• Those are two completely different things.

    One could get "good" grades for memorizing a book, a paragraph or whatever it then jot that down in an exam and get grades just like that, it doesn't show nor prove anything about their "intelligence", some students may just be bored with the curriculum or may not be challenged enough to quite care, and some show their true smart out there in the real world where it really counts, how well you are with your jobs and what you can do when given the opportunity, I don't think it comes down to what number you have written on some piece of paper, I think what matters is how you express yourself, what your like, how you hold up your side of an argument and how persuasive you can be, that is intelligence. Look at all our great scientists did all of them do well at school? No.

  • Grades is not a foolproof way of measuring intelligence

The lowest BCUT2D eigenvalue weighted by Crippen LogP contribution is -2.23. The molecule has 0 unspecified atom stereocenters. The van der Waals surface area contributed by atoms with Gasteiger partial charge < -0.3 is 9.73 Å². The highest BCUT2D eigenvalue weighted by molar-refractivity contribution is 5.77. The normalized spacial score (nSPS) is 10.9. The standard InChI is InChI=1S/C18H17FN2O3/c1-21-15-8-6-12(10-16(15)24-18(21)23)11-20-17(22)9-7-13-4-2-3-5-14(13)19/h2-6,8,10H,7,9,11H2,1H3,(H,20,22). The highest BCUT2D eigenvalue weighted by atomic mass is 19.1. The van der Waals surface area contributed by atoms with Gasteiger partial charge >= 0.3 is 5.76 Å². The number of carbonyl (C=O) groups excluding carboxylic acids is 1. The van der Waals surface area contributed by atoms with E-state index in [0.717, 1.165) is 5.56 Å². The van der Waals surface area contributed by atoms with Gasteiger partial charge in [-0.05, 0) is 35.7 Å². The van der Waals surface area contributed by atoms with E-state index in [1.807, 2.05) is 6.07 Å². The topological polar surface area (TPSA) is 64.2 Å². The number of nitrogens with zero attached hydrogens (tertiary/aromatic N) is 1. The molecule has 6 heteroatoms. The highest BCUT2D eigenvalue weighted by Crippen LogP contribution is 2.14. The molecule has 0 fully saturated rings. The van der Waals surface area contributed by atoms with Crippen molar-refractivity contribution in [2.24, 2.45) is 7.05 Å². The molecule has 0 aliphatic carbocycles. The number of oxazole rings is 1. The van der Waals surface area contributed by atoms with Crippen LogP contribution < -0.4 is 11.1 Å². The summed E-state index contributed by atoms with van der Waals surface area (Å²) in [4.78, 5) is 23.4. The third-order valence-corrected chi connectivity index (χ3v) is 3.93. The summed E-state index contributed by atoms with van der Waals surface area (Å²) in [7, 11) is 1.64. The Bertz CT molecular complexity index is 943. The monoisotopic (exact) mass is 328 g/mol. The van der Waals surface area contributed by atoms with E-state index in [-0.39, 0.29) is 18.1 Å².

Grades are usually based on a limited testing arena, which is usually a pen and paper test and does not take into consideration the student's frame 0f mind while writing the exam.
    A three hour written test has its own limits and cannot judge a child's true calibre as such.

  • Laziness is also a factor

    One can be lazy and not do their schoolwork. Millions of people in the world are intelligent, yet we choose not to do work. I don't do my classwork frequently, yet my test grades are higher than your average grades. I never hand in homework, but I have never gotten lower than an A in quizzes.